Ideal target: If it's true you can never have too many arms, righty Jon Duplantier would be a coup for the Tigers. Arizona's No. 2 prospect (No. 96 overall) would join a farm system whose top four prospects are already right-handed pitchers. The 23-year-old posted a 1.39 ERA and struck out 165 batters in 136 innings last year in High-A ball.
Next target: If Detroit has a well of young right-handed talent, the pipeline is dry in the way of southpaws. Anthony Banda, the Diamondbacks' No. 4 prospect who made his MLB debut last season, could begin to balance things out. He struggled in his first go-around in the big leagues, but still averaged a strikeout per inning. The 24-year-old projects as a middle-to-back-of-the-rotation workhorse.
With the departure of Jay Bruce in free agency, Cleveland could yet again be in the market for a bat in right field. Given the challenges of maintaining a competitive team in a small market, something manager Terry Francona has openly acknowledged, the cost-controllable Castellanos would seem to have particular appeal to the Indians.
Ideal target: Given their aforementioned situation at shortstop, the Tigers would certainly take interest in Yu-Cheng Chang. Signed as one of the premier free agents out of Asia in 2013, Cleveland's No. 4 prospect has shown impressive pop in the minors, cresting in a 24-home run season last year in Double-A. His defense at short continues to improve.
Next target: While the Tigers have acquired a number of promising position players over the past few months, their farm system wants for sluggers. Outside of Christin Stewart, there's just not much pop. 19-year-old Will Benson, the Indians' first-round pick in 2016 and their No. 8 prospect, would provide a nice influx of power. He hit 10 home runs in 56 games in the Arizona League last fall, and his 6'5, 225-pound frame is only going to get stronger.
To bounce back after a disappointing 2017 season, Baltimore needs more production in right field. Much more. The team's No. 2 prospect, Austin Hays, is sure to get his shot, but he didn't show much in a 20-game cameo last year. The Orioles are loath to make big plays in free agency, so Castellanos suits Baltimore in the same manner he suits Cleveland.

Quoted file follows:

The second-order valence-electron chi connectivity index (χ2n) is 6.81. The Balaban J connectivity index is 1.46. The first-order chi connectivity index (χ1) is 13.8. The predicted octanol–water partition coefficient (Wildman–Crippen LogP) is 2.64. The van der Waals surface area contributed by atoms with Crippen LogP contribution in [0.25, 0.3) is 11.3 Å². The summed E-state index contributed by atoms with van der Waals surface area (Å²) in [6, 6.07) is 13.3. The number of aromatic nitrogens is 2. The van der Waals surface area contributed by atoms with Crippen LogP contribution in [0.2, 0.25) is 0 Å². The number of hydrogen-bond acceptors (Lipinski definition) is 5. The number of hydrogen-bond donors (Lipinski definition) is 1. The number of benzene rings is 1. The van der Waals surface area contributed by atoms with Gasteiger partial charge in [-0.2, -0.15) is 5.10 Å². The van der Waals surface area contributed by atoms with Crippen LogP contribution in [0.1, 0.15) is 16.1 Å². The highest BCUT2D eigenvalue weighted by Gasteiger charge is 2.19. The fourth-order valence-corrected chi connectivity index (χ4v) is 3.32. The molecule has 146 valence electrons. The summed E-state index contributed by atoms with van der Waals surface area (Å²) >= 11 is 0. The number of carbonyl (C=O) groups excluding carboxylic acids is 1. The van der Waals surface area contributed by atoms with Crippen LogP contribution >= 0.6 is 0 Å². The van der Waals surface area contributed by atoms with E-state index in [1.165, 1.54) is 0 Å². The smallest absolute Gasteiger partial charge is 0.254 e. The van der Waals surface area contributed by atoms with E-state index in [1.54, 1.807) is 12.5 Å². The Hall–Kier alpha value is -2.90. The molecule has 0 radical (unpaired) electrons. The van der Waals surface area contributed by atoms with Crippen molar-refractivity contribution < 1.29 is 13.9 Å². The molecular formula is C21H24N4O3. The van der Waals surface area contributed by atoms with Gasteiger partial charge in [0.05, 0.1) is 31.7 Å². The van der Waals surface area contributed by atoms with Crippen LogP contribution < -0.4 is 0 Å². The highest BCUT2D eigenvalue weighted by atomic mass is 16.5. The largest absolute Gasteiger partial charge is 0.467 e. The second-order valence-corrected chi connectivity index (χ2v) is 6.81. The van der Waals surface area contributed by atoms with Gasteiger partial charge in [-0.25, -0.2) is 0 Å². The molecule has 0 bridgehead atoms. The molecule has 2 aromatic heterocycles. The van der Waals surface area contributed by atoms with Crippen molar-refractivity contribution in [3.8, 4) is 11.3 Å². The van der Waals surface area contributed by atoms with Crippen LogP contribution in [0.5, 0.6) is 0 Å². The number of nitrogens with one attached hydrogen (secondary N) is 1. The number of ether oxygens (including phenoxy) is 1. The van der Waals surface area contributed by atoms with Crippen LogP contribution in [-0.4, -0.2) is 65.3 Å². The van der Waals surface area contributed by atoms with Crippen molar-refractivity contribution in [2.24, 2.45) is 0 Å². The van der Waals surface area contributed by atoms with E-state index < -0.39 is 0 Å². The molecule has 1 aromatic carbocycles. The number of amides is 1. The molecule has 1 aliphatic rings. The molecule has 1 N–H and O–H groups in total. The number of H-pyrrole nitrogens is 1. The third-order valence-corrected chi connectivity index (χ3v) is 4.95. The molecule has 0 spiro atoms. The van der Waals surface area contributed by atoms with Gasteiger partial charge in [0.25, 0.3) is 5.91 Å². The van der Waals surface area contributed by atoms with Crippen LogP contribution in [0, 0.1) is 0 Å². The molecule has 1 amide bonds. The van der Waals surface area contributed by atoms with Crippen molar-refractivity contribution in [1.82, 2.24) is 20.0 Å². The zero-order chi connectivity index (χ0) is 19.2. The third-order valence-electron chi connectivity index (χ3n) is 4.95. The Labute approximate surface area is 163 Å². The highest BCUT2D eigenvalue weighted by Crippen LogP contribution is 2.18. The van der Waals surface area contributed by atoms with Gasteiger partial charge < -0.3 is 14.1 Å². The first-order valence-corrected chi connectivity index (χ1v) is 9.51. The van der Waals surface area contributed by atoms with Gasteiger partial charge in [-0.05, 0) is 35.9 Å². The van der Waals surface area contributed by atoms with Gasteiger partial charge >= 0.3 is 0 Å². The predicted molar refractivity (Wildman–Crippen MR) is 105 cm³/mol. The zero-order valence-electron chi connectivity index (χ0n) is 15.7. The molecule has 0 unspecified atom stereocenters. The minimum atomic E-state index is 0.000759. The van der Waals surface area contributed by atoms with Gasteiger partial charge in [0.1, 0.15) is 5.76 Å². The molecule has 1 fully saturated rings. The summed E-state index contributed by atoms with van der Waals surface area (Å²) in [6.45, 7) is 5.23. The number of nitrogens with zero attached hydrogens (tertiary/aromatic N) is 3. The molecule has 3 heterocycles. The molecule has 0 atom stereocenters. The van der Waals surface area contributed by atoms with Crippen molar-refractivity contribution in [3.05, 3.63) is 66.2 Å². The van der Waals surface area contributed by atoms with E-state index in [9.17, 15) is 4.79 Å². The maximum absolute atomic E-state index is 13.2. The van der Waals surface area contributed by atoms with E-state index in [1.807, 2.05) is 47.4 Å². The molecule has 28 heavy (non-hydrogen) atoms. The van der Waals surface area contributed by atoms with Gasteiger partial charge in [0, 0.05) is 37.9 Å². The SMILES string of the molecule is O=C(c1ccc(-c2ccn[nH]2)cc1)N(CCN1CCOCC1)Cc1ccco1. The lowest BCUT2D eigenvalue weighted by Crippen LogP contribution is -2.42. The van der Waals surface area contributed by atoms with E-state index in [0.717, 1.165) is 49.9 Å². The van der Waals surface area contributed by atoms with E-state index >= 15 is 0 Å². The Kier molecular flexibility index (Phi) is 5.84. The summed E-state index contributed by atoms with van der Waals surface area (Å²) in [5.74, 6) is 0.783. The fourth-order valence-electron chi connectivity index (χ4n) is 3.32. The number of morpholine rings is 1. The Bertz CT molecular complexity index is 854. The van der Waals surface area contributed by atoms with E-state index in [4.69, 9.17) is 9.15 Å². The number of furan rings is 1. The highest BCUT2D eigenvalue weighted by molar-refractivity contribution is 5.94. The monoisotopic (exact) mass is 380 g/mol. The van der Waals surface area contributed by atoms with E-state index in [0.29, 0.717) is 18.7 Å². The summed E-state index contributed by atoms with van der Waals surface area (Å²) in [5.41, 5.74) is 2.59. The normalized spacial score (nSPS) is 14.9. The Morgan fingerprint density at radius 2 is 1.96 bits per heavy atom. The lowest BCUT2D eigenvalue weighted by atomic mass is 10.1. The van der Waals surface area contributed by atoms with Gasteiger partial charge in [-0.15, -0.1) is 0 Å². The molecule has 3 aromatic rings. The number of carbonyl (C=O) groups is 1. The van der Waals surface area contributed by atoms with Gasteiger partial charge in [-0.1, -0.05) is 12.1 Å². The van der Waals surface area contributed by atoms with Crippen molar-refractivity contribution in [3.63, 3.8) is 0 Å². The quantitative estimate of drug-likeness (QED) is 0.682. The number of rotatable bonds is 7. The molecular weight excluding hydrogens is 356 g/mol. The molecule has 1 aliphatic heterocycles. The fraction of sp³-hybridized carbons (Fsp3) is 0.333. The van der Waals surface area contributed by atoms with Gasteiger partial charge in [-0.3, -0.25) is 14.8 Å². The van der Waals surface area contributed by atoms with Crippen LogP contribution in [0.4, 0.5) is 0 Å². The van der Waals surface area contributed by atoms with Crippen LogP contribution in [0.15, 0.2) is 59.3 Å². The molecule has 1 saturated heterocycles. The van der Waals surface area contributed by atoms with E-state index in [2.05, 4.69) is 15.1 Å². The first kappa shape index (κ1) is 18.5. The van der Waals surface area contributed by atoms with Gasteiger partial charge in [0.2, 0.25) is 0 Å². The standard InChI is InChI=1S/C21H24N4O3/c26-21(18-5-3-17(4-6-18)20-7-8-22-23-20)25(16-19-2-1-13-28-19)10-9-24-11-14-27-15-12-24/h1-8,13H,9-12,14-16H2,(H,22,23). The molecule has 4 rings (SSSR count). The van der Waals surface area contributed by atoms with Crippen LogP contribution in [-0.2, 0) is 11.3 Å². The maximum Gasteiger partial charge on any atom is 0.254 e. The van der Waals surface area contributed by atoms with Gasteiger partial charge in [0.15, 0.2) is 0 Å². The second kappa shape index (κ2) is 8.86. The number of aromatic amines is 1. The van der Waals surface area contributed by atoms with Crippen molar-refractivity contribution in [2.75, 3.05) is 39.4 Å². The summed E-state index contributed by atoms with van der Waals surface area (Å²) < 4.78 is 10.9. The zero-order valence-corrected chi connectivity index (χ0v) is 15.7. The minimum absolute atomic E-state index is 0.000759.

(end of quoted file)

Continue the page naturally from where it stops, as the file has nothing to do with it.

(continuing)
Ideal target: The Tigers have long been in search of their next closer, and the Orioles look to have a good one in the making in Tanner Scott. The 23-year-old lefty, Baltimore's No. 5 prospect, routinely hits triple digits with his heater. He has predictable control issues and still needs to develop his slider, but Scott's arm is there. He racked up 87 strikeouts in 69 innings last season in Double-A.
Next target: Detroit's lack of young sluggers makes 23-year-old outfielder Anthony Santander an intriguing commodity. Baltimore's No. 9 prospect spent most of last season recovering from shoulder surgery, but popped five homers and drove in 14 runs in 15 games in Double-A. The switch-hitter has the tools to be an impact offensive player in the big leagues.
By no means do the Tigers have to trade Castellanos before the start of the 2018 season. They could hang onto him through the first half and try to deal him to a needy contender at the trade deadline. But there's inherent risk in that approach, not least because Castellanos might subdue his value in the interim. And while the opposite is possible, so is it less likely.
If Avila is open to trading Castellanos, he should strike while the iron's hot.
"Hey, if the right deal is there, possibly. But he might be a guy that we stick with," the GM said earlier this month. "He's one of those guys that we just have to go year by year, day by day and see how that turns out."